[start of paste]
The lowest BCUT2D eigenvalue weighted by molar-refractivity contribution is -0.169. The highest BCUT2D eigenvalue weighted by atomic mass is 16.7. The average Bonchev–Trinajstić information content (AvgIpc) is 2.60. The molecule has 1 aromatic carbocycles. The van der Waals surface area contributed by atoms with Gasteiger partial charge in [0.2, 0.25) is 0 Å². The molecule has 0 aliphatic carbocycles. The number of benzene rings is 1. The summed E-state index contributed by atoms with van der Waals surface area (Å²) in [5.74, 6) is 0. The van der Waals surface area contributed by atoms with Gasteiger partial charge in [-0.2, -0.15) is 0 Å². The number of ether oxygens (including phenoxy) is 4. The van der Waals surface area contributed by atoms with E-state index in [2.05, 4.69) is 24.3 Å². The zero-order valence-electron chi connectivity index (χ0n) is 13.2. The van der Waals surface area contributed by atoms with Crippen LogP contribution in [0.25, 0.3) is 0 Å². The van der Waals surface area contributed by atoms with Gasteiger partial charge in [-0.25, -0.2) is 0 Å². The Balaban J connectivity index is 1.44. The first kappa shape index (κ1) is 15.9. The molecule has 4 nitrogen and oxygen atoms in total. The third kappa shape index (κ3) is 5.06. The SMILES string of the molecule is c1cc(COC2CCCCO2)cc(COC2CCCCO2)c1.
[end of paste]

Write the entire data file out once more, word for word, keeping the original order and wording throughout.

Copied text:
The lowest BCUT2D eigenvalue weighted by molar-refractivity contribution is -0.169. The highest BCUT2D eigenvalue weighted by atomic mass is 16.7. The average Bonchev–Trinajstić information content (AvgIpc) is 2.60. The molecule has 1 aromatic carbocycles. The van der Waals surface area contributed by atoms with Gasteiger partial charge in [0.2, 0.25) is 0 Å². The molecule has 0 aliphatic carbocycles. The number of benzene rings is 1. The summed E-state index contributed by atoms with van der Waals surface area (Å²) in [5.74, 6) is 0. The van der Waals surface area contributed by atoms with Gasteiger partial charge in [-0.2, -0.15) is 0 Å². The number of ether oxygens (including phenoxy) is 4. The van der Waals surface area contributed by atoms with E-state index in [2.05, 4.69) is 24.3 Å². The zero-order valence-electron chi connectivity index (χ0n) is 13.2. The van der Waals surface area contributed by atoms with Crippen LogP contribution in [0.25, 0.3) is 0 Å². The van der Waals surface area contributed by atoms with Gasteiger partial charge in [-0.25, -0.2) is 0 Å². The Balaban J connectivity index is 1.44. The first kappa shape index (κ1) is 15.9. The molecule has 4 nitrogen and oxygen atoms in total. The third kappa shape index (κ3) is 5.06. The SMILES string of the molecule is c1cc(COC2CCCCO2)cc(COC2CCCCO2)c1.